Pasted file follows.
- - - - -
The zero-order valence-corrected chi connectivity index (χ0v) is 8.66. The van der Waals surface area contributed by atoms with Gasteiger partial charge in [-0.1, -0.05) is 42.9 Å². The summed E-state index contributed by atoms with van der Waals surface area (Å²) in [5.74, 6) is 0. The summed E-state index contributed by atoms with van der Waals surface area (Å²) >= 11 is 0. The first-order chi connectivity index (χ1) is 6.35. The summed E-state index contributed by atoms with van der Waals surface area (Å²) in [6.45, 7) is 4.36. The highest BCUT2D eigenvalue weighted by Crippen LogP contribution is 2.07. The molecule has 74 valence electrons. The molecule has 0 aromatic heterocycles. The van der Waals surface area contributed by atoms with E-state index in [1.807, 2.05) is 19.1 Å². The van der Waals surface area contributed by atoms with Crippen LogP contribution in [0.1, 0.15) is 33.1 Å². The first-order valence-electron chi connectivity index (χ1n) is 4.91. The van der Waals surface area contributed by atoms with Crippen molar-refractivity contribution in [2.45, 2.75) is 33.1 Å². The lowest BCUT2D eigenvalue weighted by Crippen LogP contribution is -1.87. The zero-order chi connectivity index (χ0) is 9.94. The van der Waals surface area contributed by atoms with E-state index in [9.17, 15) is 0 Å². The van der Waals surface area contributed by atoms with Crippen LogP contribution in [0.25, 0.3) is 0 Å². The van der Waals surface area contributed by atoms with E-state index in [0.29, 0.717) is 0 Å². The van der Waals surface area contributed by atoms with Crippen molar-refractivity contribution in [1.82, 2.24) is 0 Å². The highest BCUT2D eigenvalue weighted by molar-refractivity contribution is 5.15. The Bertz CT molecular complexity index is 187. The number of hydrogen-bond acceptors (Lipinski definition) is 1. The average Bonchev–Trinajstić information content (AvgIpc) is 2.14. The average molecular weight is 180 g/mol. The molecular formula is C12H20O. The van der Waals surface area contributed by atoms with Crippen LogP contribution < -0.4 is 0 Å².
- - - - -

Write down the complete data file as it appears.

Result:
The zero-order valence-corrected chi connectivity index (χ0v) is 8.66. The van der Waals surface area contributed by atoms with Gasteiger partial charge in [-0.1, -0.05) is 42.9 Å². The summed E-state index contributed by atoms with van der Waals surface area (Å²) in [5.74, 6) is 0. The summed E-state index contributed by atoms with van der Waals surface area (Å²) >= 11 is 0. The first-order chi connectivity index (χ1) is 6.35. The summed E-state index contributed by atoms with van der Waals surface area (Å²) in [6.45, 7) is 4.36. The highest BCUT2D eigenvalue weighted by Crippen LogP contribution is 2.07. The molecule has 74 valence electrons. The molecule has 0 aromatic heterocycles. The van der Waals surface area contributed by atoms with E-state index in [1.807, 2.05) is 19.1 Å². The van der Waals surface area contributed by atoms with Crippen LogP contribution in [0.1, 0.15) is 33.1 Å². The first-order valence-electron chi connectivity index (χ1n) is 4.91. The van der Waals surface area contributed by atoms with Crippen molar-refractivity contribution in [2.45, 2.75) is 33.1 Å². The lowest BCUT2D eigenvalue weighted by Crippen LogP contribution is -1.87. The zero-order chi connectivity index (χ0) is 9.94. The van der Waals surface area contributed by atoms with E-state index in [9.17, 15) is 0 Å². The van der Waals surface area contributed by atoms with Crippen LogP contribution in [0.25, 0.3) is 0 Å². The van der Waals surface area contributed by atoms with E-state index in [0.29, 0.717) is 0 Å². The van der Waals surface area contributed by atoms with Crippen molar-refractivity contribution in [1.82, 2.24) is 0 Å². The highest BCUT2D eigenvalue weighted by molar-refractivity contribution is 5.15. The Bertz CT molecular complexity index is 187. The number of hydrogen-bond acceptors (Lipinski definition) is 1. The average Bonchev–Trinajstić information content (AvgIpc) is 2.14. The average molecular weight is 180 g/mol. The molecular formula is C12H20O. The van der Waals surface area contributed by atoms with Crippen LogP contribution < -0.4 is 0 Å².